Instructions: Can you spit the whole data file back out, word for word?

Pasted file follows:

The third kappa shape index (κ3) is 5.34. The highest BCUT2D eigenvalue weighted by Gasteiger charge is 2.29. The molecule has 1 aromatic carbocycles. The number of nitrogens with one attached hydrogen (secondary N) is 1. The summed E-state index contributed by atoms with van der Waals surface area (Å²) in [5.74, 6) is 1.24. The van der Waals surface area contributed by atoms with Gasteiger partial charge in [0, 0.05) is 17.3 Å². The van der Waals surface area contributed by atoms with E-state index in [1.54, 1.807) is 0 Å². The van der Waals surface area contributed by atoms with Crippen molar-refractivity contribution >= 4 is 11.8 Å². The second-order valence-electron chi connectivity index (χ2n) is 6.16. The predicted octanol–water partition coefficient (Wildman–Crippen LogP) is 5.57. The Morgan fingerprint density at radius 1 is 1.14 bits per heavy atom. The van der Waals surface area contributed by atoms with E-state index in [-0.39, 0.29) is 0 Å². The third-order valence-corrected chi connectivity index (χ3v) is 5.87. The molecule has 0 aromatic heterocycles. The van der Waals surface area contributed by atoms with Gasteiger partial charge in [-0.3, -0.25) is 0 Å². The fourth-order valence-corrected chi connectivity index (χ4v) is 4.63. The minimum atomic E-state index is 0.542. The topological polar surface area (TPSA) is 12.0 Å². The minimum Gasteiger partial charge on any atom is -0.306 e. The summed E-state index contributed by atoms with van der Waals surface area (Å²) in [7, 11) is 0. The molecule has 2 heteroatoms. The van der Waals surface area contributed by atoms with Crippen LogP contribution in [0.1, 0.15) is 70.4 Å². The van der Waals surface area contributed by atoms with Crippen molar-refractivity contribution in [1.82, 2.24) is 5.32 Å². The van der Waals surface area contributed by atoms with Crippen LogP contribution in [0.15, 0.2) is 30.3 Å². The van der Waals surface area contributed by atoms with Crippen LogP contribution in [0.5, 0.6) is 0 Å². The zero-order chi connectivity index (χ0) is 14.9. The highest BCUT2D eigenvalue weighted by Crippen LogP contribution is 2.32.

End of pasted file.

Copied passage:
The third kappa shape index (κ3) is 5.34. The highest BCUT2D eigenvalue weighted by Gasteiger charge is 2.29. The molecule has 1 aromatic carbocycles. The number of nitrogens with one attached hydrogen (secondary N) is 1. The summed E-state index contributed by atoms with van der Waals surface area (Å²) in [5.74, 6) is 1.24. The van der Waals surface area contributed by atoms with Gasteiger partial charge in [0, 0.05) is 17.3 Å². The van der Waals surface area contributed by atoms with E-state index in [1.54, 1.807) is 0 Å². The van der Waals surface area contributed by atoms with Crippen molar-refractivity contribution >= 4 is 11.8 Å². The second-order valence-electron chi connectivity index (χ2n) is 6.16. The predicted octanol–water partition coefficient (Wildman–Crippen LogP) is 5.57. The Morgan fingerprint density at radius 1 is 1.14 bits per heavy atom. The van der Waals surface area contributed by atoms with E-state index in [-0.39, 0.29) is 0 Å². The third-order valence-corrected chi connectivity index (χ3v) is 5.87. The molecule has 0 aromatic heterocycles. The van der Waals surface area contributed by atoms with Gasteiger partial charge in [-0.3, -0.25) is 0 Å². The fourth-order valence-corrected chi connectivity index (χ4v) is 4.63. The minimum atomic E-state index is 0.542. The topological polar surface area (TPSA) is 12.0 Å². The minimum Gasteiger partial charge on any atom is -0.306 e. The summed E-state index contributed by atoms with van der Waals surface area (Å²) in [7, 11) is 0. The molecule has 2 heteroatoms. The van der Waals surface area contributed by atoms with Crippen LogP contribution in [0.1, 0.15) is 70.4 Å². The van der Waals surface area contributed by atoms with Crippen molar-refractivity contribution in [1.82, 2.24) is 5.32 Å². The van der Waals surface area contributed by atoms with Crippen LogP contribution in [0.15, 0.2) is 30.3 Å². The van der Waals surface area contributed by atoms with Crippen LogP contribution in [0.5, 0.6) is 0 Å². The zero-order chi connectivity index (χ0) is 14.9. The highest BCUT2D eigenvalue weighted by Crippen LogP contribution is 2.32.